Evaluating Theses & Building Background for Of Mice & Men

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SWBAT draw connections between thematic ideas in "Of Mice and Men" and "To A Mouse" with the novel's historical context and narrow their thesis statement options using peer feedback.

Big Idea

Using student-generated surveys to narrow thesis statements, foreshadowing with Robert Burns, & scoping out Lennie and George all in a day!


30 minutes

Today students will be turning their five revised thesis statement options into a Google Form to easily collect feedback on interest level and thesis strength from their peers.  While most students will have created a form before, not all students have had this opportunity.  Since all students will be working at different paces, I created a video of the process to aid students.  I will begin the hour by modeling the exact same process shown in the video, and those students who are able to complete the process with me will have that opportunity.  All students will have access to my tutorial video below to help them follow the correct procedure to setting up this form.


Once I demonstrate how to make the form and share the video resource, I will walk around the room helping students as needed.  When students are finished with their survey, they will submit their Live Form Links to the Thesis Statement Feedback Links Form. Do NOT let them link the form-creation page!  This will be a common error unless you go out of your way to say it throughout the form creation and submission time.  You want students to be able to click on the links to TAKE the survey, so it's critical to link the ACTUAL SURVEY A VIEWER WOULD SEE to enable the next step of the project.  Immediately after submitting their own link to the form, they will need to go to the spreadsheet that collects form responses through Google Forms.  There is a screencap (with the names column removed) to show how easily this form is set up and accessed by students in the resources section.  After students submit their survey, they must take the survey of every other student in their class.  Giving and collecting this honest, thoughtful feedback will help students to pick more relevant, interesting, timely, and unique topics.  I have said a million times that some topics are overused, but this step should help to eliminate some of that when their peers echo my feelings and all students have access to seeing their peers' topic ideas.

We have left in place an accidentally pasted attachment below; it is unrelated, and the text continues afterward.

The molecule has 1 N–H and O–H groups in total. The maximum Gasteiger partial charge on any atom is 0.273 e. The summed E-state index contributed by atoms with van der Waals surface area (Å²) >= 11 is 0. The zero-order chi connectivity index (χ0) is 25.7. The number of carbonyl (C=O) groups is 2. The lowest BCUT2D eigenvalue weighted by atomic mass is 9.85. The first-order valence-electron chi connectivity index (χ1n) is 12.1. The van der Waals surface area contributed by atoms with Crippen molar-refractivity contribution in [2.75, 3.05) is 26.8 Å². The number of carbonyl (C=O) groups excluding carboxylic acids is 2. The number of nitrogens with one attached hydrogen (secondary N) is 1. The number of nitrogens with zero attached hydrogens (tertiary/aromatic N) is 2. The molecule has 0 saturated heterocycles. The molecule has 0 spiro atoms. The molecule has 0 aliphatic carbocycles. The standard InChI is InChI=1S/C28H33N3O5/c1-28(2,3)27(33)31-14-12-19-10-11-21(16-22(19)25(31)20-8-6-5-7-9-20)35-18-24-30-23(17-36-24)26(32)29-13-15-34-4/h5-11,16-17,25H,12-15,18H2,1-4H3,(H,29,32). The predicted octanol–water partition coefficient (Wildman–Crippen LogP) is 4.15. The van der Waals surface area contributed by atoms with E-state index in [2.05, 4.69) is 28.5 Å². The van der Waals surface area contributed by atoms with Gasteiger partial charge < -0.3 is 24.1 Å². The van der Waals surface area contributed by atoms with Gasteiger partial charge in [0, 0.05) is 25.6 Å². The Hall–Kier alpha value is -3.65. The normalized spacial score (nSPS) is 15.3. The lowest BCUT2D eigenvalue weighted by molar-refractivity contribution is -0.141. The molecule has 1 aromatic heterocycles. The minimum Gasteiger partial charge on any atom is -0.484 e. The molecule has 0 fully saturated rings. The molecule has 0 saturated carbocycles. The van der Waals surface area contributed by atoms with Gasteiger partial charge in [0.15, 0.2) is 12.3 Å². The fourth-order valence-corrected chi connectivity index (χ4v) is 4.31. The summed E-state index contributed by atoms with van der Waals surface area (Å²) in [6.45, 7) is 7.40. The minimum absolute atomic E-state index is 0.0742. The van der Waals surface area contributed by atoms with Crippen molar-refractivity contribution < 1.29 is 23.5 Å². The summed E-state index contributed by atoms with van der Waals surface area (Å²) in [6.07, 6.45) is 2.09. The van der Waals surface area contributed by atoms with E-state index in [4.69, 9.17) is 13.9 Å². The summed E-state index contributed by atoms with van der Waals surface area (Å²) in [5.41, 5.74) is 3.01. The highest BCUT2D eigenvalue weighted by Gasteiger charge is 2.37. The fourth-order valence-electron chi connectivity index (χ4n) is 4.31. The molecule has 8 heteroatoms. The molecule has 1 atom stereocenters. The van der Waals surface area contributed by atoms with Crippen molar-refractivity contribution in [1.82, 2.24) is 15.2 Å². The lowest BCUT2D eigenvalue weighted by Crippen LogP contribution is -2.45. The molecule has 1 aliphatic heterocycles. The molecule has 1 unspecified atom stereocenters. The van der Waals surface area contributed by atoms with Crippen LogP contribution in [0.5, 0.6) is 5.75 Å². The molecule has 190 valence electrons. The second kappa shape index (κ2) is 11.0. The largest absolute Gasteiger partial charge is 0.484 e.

Students will likely not finish responding to all surveys during this class time.  My biggest concern will be getting students to build their own form, submit the form to MY form, and access their peers' work through the spreadsheet.  Students will have until tomorrow at noon (we're on block scheduling, so we alternate days!) to give their peers feedback on their surveys.  ALL students will use that feedback by viewing their "Summaries of Responses" to help inform them of their peers' interests.  I will also suggest that if they get little interest for some topics they're really interested in, they should talk to their peers to see what they could do to improve the thesis statement or topic to garner more interest.  Ultimately, they must return to our next class period with their "Top 2" unique, well-written thesis statements.  

Building Knowledge

45 minutes

After 30 minutes of our "research" part of the hour (which should give students PLENTY of time to build their forms and submit them to the link sheet!), I will switch gears to begin our look at Steinbeck's Of Mice & Men.  We will have two objectives today, which will be to read and analyze Robert Burns's "To a Mouse" (while evaluating how language has changed) and to gain a broader sense of the historical background of the time period.  Students will view copies of the original and translated poem, attached in the resource section.  First, I will ask students to point out differences in the two poems.  They will quickly recognize the antiqued language, odd syntax, and direct influence of dialect on the original poem.  Then, I will ask them what they feel has changed in language and what might be missing in the translated version.  Students will point out that some of the rhyme structures and meter choices are different in the translation.  They may also say that it is missing some of the authentic voice of the narrator since it's lacking dialect.  I will ask for a student to volunteer to read a stanza of the original poem so that we can try to guess the dialect being employed, which is Scottish.  At this point, I will tell my classes that this poem is the basis for the title of our novel, Of Mice & Men, which is why we're examining it.  

After our first look at the poems, students will popcorn read a sentence or two of the translated poem, stopping to check for understanding.  Since it is a somewhat complicated poem with words that are uncommon to my students, I want to be sure that we are all moving through it together.  

  • What does timorous mean here?  What other word does that remind you of that could have helped you to guess the meaning?  What kind of beast is he talking to?  (Students will say that timorous likely means timid, which makes sense because we're talking about a mouse.  While we continue to discuss, I will have another student verify this definition in an online dictionary and report back to the class.)
  • If you're "loathe" to do something, what does that mean?  Have you heard that?  How about if you "loathe" someone?(Students will put together the definition, following the same routine as above with assigning a student to check and report the actual definition.)
  • A "plough-staff" is the handle of a plow.  What does that tell us about who the narrator of the poem is?  Explain both who the narrator is and what the visual scene of this poem is as you create an image to mentally "watch" this poem.  Include the setting, narrator, and mouse and their actions.  (Students will summarize the action of the poem so far, including that the narrator is probably a farmer.)